Brincidofovir Shows On-Treatment Antiviral Effect in HCT Setting Despite Trial Not Meeting Primary Endpoint
Company to Host Conference Call on
As reported in
These data were presented today at the BMT Tandem Meetings, the combined annual meetings of the
The SUPPRESS trial was a double blind, placebo-controlled study in which 452 subjects at high risk for CMV were randomized and received brincidofovir or placebo twice-weekly for up to 14 weeks following allogeneic HCT, and then followed off drug for 10 weeks after treatment.
The lead investigator for SUPPRESS, Dr.
The failure to meet the SUPPRESS trial's endpoint of prevention of CMV infection at Week 24 appears to be associated with CMV events in the post-treatment period among subjects on the brincidofovir arm, driven by higher use of corticosteroids and other immune suppressing therapies for the treatment of presumptive graft versus host disease (GVHD). GVHD is a potentially life-threatening condition in which donated bone marrow or stem cells view the recipient's body as foreign and attack the host. Diarrhea can be a symptom of GVHD in the gut, and is also a known side effect associated with brincidofovir that can be managed by a temporary dose-interruption, as described in the safety monitoring and management plan (SMMP) developed during the Phase 2 trial. In the SUPPRESS trial, diarrhea in brincidofovir-treated patients was more frequent and often presumed to be gut GVHD and was treated with corticosteroids, rather than temporarily interrupting study drug according to the SMMP. Among patients who were managed according to the SMMP, significantly fewer CMV infections and lower mortality were observed.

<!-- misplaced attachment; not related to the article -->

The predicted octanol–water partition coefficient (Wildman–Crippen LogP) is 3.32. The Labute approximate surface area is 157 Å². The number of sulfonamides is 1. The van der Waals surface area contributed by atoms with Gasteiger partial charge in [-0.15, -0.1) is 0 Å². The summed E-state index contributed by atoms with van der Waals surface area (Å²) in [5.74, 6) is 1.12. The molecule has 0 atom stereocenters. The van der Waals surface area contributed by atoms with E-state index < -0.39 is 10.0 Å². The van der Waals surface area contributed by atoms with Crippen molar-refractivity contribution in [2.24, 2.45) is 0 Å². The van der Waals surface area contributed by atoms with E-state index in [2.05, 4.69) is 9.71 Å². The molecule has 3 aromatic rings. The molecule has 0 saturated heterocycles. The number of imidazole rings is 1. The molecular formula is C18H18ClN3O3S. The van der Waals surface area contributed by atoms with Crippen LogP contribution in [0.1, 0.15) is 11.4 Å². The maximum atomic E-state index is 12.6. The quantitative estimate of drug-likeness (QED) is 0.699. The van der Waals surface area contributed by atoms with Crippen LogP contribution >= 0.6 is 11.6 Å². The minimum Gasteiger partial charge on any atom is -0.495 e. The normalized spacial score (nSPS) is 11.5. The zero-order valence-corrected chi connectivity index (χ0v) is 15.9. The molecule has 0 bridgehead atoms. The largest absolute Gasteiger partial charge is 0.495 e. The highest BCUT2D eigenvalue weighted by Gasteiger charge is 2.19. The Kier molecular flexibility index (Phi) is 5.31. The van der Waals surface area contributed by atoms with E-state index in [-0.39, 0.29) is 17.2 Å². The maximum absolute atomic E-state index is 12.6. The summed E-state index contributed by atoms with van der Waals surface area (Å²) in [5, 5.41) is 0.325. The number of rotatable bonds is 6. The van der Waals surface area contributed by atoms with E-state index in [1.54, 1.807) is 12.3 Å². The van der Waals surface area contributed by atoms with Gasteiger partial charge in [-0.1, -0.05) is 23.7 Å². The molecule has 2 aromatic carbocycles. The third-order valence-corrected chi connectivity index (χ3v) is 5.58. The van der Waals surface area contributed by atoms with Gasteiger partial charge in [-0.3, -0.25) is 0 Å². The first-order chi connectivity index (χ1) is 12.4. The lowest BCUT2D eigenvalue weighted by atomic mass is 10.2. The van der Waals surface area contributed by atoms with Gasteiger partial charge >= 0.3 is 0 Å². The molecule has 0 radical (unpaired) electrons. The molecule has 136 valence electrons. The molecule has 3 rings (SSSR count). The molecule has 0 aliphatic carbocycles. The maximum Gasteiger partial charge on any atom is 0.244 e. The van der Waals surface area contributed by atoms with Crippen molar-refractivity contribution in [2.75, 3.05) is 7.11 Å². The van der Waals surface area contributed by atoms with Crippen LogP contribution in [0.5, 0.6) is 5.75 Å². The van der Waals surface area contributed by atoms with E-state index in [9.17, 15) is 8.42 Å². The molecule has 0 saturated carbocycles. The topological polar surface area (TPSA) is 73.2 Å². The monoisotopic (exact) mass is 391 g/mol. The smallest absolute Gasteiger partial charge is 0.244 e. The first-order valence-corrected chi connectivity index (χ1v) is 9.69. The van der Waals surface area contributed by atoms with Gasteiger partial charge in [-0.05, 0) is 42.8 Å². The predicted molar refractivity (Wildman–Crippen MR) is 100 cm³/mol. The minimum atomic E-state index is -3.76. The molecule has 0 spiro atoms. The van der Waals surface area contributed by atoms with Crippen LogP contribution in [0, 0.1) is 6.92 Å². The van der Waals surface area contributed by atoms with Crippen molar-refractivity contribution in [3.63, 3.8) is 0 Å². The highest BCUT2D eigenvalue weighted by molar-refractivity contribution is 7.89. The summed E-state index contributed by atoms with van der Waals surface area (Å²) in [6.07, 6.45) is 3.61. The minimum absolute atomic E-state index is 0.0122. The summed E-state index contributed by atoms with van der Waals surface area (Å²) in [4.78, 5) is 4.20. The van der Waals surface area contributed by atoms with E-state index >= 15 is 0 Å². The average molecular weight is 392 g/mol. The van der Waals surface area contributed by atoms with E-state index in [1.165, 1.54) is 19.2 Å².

There was an eight-fold increase in the use of corticosteroids through Week 14 in the brincidofovir arm (median cumulative 26 mg/kg prednisone equivalent) compared to the placebo arm (median cumulative 3 mg/kg prednisone equivalent). The use of corticosteroids and other immunosuppressive therapies for the treatment of GVHD is known to increase the risk of infections, including CMV infections that occur when patients discontinue antiviral therapy. The rate of CMV infections thus was higher in the brincidofovir arm between Weeks 14 and 24 (22 percent versus 11 percent on placebo), when patients were no longer on study drug.
Of note, among patients who either underwent T-cell depletion or received alemtuzumab/ATG (approaches that decrease the risk of GVHD), those who were randomized to receive brincidofovir showed a lower incidence of CMV when compared to placebo, at a rate consistent with what was observed in the Phase 2 study of brincidofovir in the HCT setting.
Among the secondary efficacy endpoints, brincidofovir was not shown to prevent infection with non-CMV DNA viruses, such as BK virus. There were no statistically significant differences in all-cause mortality in the trial (15.5 percent in the brincidofovir arm, 10.1 percent in the placebo arm, p=0.12); the numerical differences appear to be driven by higher use of corticosteroids and other immunosuppressive therapies in the subjects who received brincidofovir.